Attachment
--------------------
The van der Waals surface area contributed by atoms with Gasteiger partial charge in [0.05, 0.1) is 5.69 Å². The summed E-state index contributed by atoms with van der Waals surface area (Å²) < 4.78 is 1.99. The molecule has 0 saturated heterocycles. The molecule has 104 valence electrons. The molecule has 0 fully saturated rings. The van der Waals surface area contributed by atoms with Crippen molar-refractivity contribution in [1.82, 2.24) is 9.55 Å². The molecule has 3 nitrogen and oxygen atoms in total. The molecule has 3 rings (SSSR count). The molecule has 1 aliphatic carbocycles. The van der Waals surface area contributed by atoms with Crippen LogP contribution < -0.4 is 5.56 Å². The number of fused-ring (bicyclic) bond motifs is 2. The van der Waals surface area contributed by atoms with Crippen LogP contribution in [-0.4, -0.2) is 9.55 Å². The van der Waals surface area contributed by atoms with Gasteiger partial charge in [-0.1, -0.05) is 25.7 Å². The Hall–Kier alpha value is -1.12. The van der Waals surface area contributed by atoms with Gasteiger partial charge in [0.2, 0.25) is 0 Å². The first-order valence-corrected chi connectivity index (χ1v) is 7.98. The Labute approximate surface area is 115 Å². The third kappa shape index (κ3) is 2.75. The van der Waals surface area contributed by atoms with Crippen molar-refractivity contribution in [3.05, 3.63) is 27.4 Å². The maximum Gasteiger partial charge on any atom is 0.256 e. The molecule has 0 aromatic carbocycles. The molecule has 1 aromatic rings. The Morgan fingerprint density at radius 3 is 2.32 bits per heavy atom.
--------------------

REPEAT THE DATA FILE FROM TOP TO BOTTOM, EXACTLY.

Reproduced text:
The van der Waals surface area contributed by atoms with Gasteiger partial charge in [0.05, 0.1) is 5.69 Å². The summed E-state index contributed by atoms with van der Waals surface area (Å²) < 4.78 is 1.99. The molecule has 0 saturated heterocycles. The molecule has 104 valence electrons. The molecule has 0 fully saturated rings. The van der Waals surface area contributed by atoms with Crippen molar-refractivity contribution in [1.82, 2.24) is 9.55 Å². The molecule has 3 nitrogen and oxygen atoms in total. The molecule has 3 rings (SSSR count). The molecule has 1 aliphatic carbocycles. The van der Waals surface area contributed by atoms with Crippen LogP contribution < -0.4 is 5.56 Å². The number of fused-ring (bicyclic) bond motifs is 2. The van der Waals surface area contributed by atoms with Crippen LogP contribution in [-0.4, -0.2) is 9.55 Å². The van der Waals surface area contributed by atoms with Gasteiger partial charge in [-0.1, -0.05) is 25.7 Å². The Hall–Kier alpha value is -1.12. The van der Waals surface area contributed by atoms with Gasteiger partial charge in [0.2, 0.25) is 0 Å². The first-order valence-corrected chi connectivity index (χ1v) is 7.98. The Labute approximate surface area is 115 Å². The third kappa shape index (κ3) is 2.75. The van der Waals surface area contributed by atoms with Crippen molar-refractivity contribution in [3.05, 3.63) is 27.4 Å². The maximum Gasteiger partial charge on any atom is 0.256 e. The molecule has 0 aromatic carbocycles. The molecule has 1 aromatic rings. The Morgan fingerprint density at radius 3 is 2.32 bits per heavy atom.